KPMG’s bi-annual Fraud Barometer has shown a high volume of fraud cases prosecuted in the past year, but at much lower value levels than recorded in previous years (the average case value this year being £2.9 million compared with £6.1 million over the last five years).
The report also shows that, while fraudsters are at the cutting edge of technology – attacking banks in the virtual world, for example – some have reverted to ‘paper and pen’ as organisations focus their security efforts on technology-driven defences.
Hitesh Patel, UK Forensic Partner at KPMG, commented: “It’s certainly the case that we have seen fraudsters using very clever high tech frauds to attack banks, businesses and local authorities, but we’ve also seen some of the biggest frauds in more low tech scams. As old forms of transactions, such as cheques, are phased out, so organisations are focusing on developing sophisticated lines of defence. Yet, rather than putting criminals off, many fraudsters are ignoring the challenge of triumphing over technology in favour of using simpler methods of deception.”
‘Old-fashioned’ habits die hard
The data shows that con artists still rely on ‘old technology’ to perpetrate fraud, with a number of schemes in 2013 based on counterfeit cheques.
In one strikingly simple case a local Government employee processed cheques for legitimate payees using disappearing ink. She secured the signatures of senior management for cheques reaching a total value of £162,000 and waited for the ‘payee’ details to disappear before substituting them with her own name.
In a case worth £20 million a businessman paid a series of worthless company cheques into an account based in the UK. He – and the gang involved – succeeded in transferring three-quarters of the funds into a foreign account before suspicions were raised and the account was frozen.
Another case involved a conman who attempted to buy £1 million of cars by visiting dealerships on six occasions, paying by cheque for an Aston Martin, Maserati, Ferraris and a Bentley. The man was caught when the cheques bounced and one of the dealerships visited his home to reclaim the vehicles.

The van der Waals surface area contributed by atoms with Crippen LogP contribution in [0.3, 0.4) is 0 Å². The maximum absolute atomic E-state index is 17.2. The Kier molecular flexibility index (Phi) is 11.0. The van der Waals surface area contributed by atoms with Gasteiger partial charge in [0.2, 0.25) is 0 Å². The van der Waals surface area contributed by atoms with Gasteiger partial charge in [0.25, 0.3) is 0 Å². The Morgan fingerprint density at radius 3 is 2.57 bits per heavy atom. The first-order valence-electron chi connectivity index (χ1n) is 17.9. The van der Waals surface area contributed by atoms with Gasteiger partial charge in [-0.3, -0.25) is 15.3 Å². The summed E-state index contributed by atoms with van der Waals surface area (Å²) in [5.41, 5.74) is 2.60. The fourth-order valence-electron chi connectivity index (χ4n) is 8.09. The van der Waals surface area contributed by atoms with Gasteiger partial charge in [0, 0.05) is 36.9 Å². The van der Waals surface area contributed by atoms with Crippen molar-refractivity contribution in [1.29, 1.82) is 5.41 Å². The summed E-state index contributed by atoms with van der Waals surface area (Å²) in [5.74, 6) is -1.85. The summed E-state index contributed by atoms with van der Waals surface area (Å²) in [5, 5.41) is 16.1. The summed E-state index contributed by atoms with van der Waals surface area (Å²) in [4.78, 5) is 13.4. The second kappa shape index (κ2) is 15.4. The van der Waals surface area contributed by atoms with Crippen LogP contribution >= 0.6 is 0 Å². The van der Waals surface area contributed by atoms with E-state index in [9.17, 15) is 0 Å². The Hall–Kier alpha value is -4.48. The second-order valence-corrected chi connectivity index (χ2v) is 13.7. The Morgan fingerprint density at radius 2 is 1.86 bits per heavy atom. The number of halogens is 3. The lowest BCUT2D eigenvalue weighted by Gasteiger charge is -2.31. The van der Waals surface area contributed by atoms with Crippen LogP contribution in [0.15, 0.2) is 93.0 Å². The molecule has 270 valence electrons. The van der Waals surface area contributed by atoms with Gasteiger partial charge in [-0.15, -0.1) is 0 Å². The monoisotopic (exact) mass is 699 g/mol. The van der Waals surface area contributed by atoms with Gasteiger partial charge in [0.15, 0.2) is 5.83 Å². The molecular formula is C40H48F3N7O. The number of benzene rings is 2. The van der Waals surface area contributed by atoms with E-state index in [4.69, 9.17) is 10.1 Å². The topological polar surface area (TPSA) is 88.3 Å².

Fraudsters’ determination to focus on the so-called ‘old-fashioned’ scams and avoid elaborate methods of deception is also evident through a resurgence of cases involving tax rebates, loans and mis-selling.
Combined, these three forms of fraud totalled more than £343 million – up from £41 million in the previous 12 months. This trend shows that, although the motivation to deceive comes in a variety of forms, many criminals are still prepared to rely on the traditional conman artistry of making financial gain through misplaced trust, attacking people’s vulnerabilities and sensibilities.
Virtual world becoming a home to fraudsters
Meanwhile, there were cases where banks and businesses were attacked online, with fraudsters using computers, turning to robotics and malware in an attempt to avoid detection.
One example involved eight people arrested in connection with a £1.3 million theft by a gang who took control of a bank’s branch computer system. They had placed a ‘keyboard video mouse’ and 3G router on one of the computers inside the branch when one of the fraudsters posed as an engineer, saying he was there to fix computers.
The ‘fix’ enabled the gang to control computers remotely using code and surveillance to find holes in organisational cyber defences and transfer money into different bank accounts.
In another case, fraudsters posted fake adverts for work at Harrods on a website as part of a £1 million scam to trick desperate job hunters out of their savings.
The con involved writing ‘Trojan’ malware which was hidden in job application pack downloads posted on the free website Gumtree. Once embedded on computers, the software copied bank log on and security details of those seeking work before forwarding them on to the criminals who netted in excess of £1 million.
Bribery and corruption on the radar
Despite organisations seeing a decline in internal cases of fraud, the latest KPMG Fraud Barometer highlights the first prosecutions under the UK’s Anti Bribery and Corruption legislation.
In a case adding £23 million to the total figure in this year’s Fraud Barometer and relating to the purchase of 6,000 hectares of land in Cambodia bought through senior military officials based in the country, three senior executives have been charged with making and accepting a financial advantage in breach of the Bribery Act.
As well as focusing on how they were able to purchase the land, the case examined whether the company missold bio-fuel investment products after the authorities were alerted to the possibility they were providing false information to clients.
“The pressure to compete lies at the heart of attempts to bribe and corrupt,” said Hitesh Patel, “and the old adage of every person having their price is now much more likely to trigger criminal repercussions.”
Continuing this theme, Patel concluded: “The UK has seen its first corporate prosecution under the new anti-bribery legislation. With it being widely known that other cases are in development, fraudsters may begin to fear the ramifications of being caught. If guilty verdicts are returned and heavy punitive measures imposed, perhaps we will start to see people thinking twice before attempting to corrupt others in the pursuit of unfair advantage.”